At some point, I looked up to realize I was in a house surrounded by people I met only hours ago, chopping green chiles and sipping apple brandy by the fire. Where did my introvert go? This party was just passing through, one stop on a longer party-party road trip. I, on the other hand, went to bed.
In the morning, I witnessed a tearful goodbye between staff as the owner of this van departed, after a several month stay at the hostel doing repairs. It seems like everyone here is a wanderer, the manager bounces between work at various hostels, a hitchhiker just pulled in, and hey is that a green Versys parked in the lot now?
I figured it’d be nice to have a soak in a free, clothing optional hot spring after lunching in Taos, but when I got there the river level was too high. It washed out much of the spring, and water temperatures were barely above a lukewarm bath. Also, there was a family playing loudly there.
Another couple joined me in the ‘quiet corner’ until the family retreated up the path. As soon as they were out of earshot, the man exclaimed, “Finally!” undressed, and slid into the water naked. I was a little too cold for that, but enjoyed chatting with them and hearing RV travel stories. They loved this area and she worked in internet marketing, for freedom to travel as well.
Upon return to the hostel, I met the owner of the Versys, the hitchhiker he followed to Santa Fe, and my new roommate living out of her Volvo.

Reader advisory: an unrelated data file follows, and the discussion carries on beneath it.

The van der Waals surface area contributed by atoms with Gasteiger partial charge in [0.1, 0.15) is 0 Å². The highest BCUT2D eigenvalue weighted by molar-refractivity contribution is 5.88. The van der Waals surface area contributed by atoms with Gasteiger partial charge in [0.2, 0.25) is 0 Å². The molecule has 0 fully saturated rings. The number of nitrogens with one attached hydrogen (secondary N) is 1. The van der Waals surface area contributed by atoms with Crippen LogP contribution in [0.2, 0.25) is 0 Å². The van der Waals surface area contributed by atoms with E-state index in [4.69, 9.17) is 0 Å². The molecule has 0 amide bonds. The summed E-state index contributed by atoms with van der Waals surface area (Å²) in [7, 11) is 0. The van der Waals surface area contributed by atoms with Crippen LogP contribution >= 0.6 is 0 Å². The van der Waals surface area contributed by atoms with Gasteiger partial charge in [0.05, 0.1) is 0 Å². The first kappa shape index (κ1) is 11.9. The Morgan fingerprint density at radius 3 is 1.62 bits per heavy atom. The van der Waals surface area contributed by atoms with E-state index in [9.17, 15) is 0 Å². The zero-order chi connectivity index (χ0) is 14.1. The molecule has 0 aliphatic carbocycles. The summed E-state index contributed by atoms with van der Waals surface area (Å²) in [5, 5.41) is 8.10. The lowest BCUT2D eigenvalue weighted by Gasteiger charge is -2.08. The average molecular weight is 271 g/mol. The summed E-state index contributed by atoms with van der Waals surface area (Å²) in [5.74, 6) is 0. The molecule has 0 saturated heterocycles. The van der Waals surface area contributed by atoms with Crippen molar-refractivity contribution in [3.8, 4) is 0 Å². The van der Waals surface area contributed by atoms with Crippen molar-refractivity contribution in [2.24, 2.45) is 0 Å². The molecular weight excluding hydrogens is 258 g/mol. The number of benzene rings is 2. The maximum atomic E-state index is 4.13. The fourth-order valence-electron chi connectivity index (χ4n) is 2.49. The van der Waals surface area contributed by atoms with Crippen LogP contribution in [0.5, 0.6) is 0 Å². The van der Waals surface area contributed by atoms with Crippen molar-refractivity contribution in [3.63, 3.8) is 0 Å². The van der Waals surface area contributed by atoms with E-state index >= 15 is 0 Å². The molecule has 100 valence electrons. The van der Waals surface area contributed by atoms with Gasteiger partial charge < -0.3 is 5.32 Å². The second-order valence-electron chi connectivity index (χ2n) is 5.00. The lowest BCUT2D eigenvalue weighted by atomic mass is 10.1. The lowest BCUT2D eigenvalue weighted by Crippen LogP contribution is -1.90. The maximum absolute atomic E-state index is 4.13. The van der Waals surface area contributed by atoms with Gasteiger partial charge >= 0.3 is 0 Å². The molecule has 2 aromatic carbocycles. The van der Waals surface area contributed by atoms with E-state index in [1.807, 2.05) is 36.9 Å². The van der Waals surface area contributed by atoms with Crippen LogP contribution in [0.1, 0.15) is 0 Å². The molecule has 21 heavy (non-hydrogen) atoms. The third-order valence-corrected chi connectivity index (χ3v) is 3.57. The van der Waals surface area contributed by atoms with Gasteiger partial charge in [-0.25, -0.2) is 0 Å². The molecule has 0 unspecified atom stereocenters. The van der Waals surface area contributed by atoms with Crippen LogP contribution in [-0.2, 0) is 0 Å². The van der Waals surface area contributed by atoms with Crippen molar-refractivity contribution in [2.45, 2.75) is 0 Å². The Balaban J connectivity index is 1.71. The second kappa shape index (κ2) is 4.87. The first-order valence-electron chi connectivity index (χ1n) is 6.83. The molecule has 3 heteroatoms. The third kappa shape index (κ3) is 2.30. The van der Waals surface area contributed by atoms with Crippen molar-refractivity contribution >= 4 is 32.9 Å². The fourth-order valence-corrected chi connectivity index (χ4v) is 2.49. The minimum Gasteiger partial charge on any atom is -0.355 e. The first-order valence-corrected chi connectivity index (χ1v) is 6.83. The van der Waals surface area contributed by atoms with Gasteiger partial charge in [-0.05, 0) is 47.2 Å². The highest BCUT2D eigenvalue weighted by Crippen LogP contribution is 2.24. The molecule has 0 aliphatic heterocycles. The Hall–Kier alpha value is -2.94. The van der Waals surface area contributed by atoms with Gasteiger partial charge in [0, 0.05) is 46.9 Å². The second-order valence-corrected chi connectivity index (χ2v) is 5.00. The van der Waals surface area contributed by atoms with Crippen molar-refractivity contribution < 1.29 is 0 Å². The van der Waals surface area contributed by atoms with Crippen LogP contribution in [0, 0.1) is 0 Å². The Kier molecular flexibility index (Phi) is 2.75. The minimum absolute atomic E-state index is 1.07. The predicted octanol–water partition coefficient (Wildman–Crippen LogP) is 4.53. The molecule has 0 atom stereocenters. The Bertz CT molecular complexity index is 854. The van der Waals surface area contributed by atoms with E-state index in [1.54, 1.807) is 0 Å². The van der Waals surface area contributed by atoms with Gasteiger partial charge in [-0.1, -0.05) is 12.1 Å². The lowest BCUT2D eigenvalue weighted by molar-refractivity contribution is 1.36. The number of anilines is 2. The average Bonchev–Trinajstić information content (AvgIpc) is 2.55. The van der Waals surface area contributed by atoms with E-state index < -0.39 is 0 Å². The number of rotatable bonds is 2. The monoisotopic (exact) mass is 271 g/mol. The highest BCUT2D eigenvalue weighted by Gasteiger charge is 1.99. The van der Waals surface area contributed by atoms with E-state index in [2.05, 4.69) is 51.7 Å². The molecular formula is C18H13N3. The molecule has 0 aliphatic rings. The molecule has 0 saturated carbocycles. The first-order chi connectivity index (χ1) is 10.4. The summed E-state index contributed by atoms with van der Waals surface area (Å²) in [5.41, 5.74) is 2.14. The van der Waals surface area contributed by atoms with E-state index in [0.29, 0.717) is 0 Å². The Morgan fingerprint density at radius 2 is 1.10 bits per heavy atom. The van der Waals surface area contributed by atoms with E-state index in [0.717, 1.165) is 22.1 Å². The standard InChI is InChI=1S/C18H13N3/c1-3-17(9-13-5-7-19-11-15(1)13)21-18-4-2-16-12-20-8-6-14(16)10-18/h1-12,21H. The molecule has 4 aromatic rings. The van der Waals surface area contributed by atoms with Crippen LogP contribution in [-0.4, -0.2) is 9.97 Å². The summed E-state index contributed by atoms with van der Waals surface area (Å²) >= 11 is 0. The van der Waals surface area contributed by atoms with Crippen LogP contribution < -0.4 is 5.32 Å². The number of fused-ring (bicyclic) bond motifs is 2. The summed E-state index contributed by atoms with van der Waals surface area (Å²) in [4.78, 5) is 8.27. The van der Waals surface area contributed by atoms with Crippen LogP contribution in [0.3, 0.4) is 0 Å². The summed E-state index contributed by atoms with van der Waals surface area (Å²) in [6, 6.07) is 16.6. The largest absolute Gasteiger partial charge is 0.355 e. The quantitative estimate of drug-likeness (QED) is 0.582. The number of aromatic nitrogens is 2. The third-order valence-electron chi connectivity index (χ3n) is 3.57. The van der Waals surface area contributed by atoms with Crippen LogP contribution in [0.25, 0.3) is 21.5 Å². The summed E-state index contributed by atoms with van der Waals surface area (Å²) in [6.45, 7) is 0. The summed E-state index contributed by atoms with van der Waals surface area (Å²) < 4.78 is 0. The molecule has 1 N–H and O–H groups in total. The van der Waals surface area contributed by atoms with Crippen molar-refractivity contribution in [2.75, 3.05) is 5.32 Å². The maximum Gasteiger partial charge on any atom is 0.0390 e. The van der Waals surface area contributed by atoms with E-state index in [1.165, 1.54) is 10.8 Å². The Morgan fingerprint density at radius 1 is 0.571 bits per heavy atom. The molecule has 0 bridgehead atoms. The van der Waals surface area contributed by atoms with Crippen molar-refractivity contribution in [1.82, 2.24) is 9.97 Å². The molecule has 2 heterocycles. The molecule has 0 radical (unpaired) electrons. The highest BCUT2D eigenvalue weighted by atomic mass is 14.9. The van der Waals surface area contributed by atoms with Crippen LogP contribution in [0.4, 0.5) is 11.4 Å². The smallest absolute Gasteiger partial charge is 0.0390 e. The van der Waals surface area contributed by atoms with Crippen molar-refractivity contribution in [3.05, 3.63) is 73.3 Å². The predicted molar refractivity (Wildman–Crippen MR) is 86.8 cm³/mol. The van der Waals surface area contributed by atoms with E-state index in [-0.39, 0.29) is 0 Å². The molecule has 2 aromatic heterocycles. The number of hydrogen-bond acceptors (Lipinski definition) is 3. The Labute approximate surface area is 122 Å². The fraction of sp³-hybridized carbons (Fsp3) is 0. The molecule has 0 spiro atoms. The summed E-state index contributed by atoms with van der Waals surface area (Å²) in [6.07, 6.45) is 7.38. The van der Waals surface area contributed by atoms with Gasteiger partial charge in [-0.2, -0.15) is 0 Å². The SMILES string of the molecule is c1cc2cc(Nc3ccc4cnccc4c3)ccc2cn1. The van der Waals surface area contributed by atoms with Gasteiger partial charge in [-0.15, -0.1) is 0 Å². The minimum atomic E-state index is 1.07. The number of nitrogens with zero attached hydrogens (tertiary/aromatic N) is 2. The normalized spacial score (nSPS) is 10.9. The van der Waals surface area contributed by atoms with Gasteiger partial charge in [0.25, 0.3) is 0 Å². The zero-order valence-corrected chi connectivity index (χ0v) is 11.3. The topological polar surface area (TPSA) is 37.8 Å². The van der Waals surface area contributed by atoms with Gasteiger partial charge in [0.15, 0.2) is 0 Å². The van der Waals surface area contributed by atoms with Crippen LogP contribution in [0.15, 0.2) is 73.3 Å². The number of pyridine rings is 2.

What followed was a bit of a whirlwind. For reasons that I’m going to blame on altitude-impaired judgement, our cheapskate party decided to purchase a bottle of Wild Turkey 101 on our walk back to the hostel. It was a clear night, comfortable enough to sit in the courtyard among the blooming cherry blossoms, drink, smoke, and talk travel.
I still feel it’s serendipitous for me to find myself in the company of fellow travelers, whether by foot or car. In explaining this, and sharing other small miracles on the road, I remembered a phrase from the book, Breaking the Limit, by Karen Larsen. I’ve since given the book away, because it was a hardback that Giraffe Tim picked up for $.10 at a book sale and gave to me with all my available onboard storage, so here’s my attempt to paraphrase.
She refers to ‘road magic’ as the luck you have when you need something, and a series of seemingly unrelated events lead up to that something finding its way to you, often just in the nick of time. Perhaps you break down, and the next car that drives by is a truck that hauls you to the next shop, offers you dinner, and an overnight stay, just as thunderheads gather. Danny mentioned some of his moments, being stuck out in the rain trying to hitchhike, and having something fortuitous happen or discovering something he would have otherwise missed. Actually, I’m beginning to use road magic to describe any lucky happenstance that could only have been possible if one or several unrelated events leading up to it occurred, not necessarily spurred by misfortune. Road magic is when the stars align on the road. Like stopping for tamales at just the same time as Sheryl.
Anyhow, we put some hurt on that bottle of 101. That cherry-like aftertaste will probably always make me think of Santa Fe.
In the morning, Paul and Danny fixed an enormous frittata for breakfast, with many, many chiles (it was a good wakeup!). It seemed we would all be going separate ways; Danny was aiming for Albuquerque, Jesse making her way to Austin to meet friends, and I was going to Colorado. Only Paul was undecided on his plans, east or north. I told him I was aiming for the hostel in Salida, CO, if he wanted to meet me there. With a belly full of eggs and fire, I rolled out.
Somehow, my social circle had become like a train station. Santa Fe has been most like what I imagine traveling as a single young person would be like, for whatever that’s worth.